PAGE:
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The WMT stock price barely reacted yesterday (Monday) to the news that Wal-Mart Stores Inc. (NYSE: WMT) plans to get a jump on Cyber Monday by launching its sales at 8 p.m. Sunday, four hours earlier than usual.
The Bentonville, Ark., retailer said that it was moving up the hours of the sale to help customers.
"It can be exhausting for working parents and millennials to stay up past midnight to shop online, only to wake up early the next day to get ready for work," Fernando Madeira, president and CEO of Walmart.com, said in a statement. "By starting 'Cyber Monday' hours earlier on Sunday evening and quadrupling the number of Cyber Monday specials, we're making it easier for customers to get ahead of the busiest online shopping day of the year and save on the best gifts."
But this isn't as much about catering to customers as Wal-Mart would have you think. The "Cyber Sunday" news is another sign of Wal-Mart's desperation to shore up its weak online retail presence.
Why the Wal-Mart Stock Price Is Falling
One of the main reasons for the big slide in the WMT stock price this year is the rapid migration of retail sales to the Internet, driven by Amazon.com Inc. (Nasdaq: AMZN).
The aggressive pricing, low or free shipping costs, and convenience of shopping from home have all put pressure on traditional retail stocks like Wal-Mart.
"There's a perception in the world that Wal-Mart is playing catch-up to Target and Amazon, especially in e-commerce innovation," Jim Davidson, head of research at Bronto, a marketing company, told The Wall Street Journal.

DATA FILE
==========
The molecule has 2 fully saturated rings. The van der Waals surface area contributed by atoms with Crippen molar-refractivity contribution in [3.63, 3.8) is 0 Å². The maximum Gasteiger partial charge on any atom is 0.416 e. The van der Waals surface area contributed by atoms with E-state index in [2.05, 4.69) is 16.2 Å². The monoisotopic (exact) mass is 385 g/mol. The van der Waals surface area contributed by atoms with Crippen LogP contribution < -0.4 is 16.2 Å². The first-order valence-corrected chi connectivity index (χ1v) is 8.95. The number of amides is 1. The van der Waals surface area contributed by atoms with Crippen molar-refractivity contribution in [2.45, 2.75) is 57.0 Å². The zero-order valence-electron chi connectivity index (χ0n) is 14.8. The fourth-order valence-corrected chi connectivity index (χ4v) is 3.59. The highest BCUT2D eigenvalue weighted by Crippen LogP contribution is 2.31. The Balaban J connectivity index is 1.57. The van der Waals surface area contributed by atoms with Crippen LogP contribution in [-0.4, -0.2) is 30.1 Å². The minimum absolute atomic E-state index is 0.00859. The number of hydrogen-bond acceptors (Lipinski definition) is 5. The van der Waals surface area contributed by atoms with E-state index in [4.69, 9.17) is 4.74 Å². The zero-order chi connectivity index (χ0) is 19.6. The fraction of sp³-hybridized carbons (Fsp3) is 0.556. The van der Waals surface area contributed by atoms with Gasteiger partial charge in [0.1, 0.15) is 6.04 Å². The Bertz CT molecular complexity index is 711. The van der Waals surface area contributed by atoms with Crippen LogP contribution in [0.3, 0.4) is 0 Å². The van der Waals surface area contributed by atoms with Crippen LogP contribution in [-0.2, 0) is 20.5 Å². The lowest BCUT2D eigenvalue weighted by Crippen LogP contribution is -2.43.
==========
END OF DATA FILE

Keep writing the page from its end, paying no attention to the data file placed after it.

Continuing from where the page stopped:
With more than 5,000 brick-and-mortar locations in the United States, Wal-Mart was slow to react to the challenge that online retailing represented. For years, the company treated its website operation as an afterthought and it showed.
About the Author
Dave has been a journalist for more than 35 years, including 18 spent at The Baltimore Sun. He has worked as a writer, editor, and page designer at different times in his career. He's interviewed a number of well-known personalities - ranging from punk rock icon Joey Ramone to Apple Inc. co-founder Steve Wozniak.
Over the course of his journalistic career, Dave has covered many diverse subjects. Since arriving at Money Morning in 2011, he has focused primarily on technology. He's an expert on both Apple and cryptocurrencies. He started writing about Apple for The Sun in the mid-1990s, and had an Apple blog on The Sun's web site from 2007-2009. Dave's been writing about Bitcoin since 2011 - long before most people had even heard of it. He even mined it for a short time.
Dave has a BA in English and Mass Communications from Loyola University Maryland.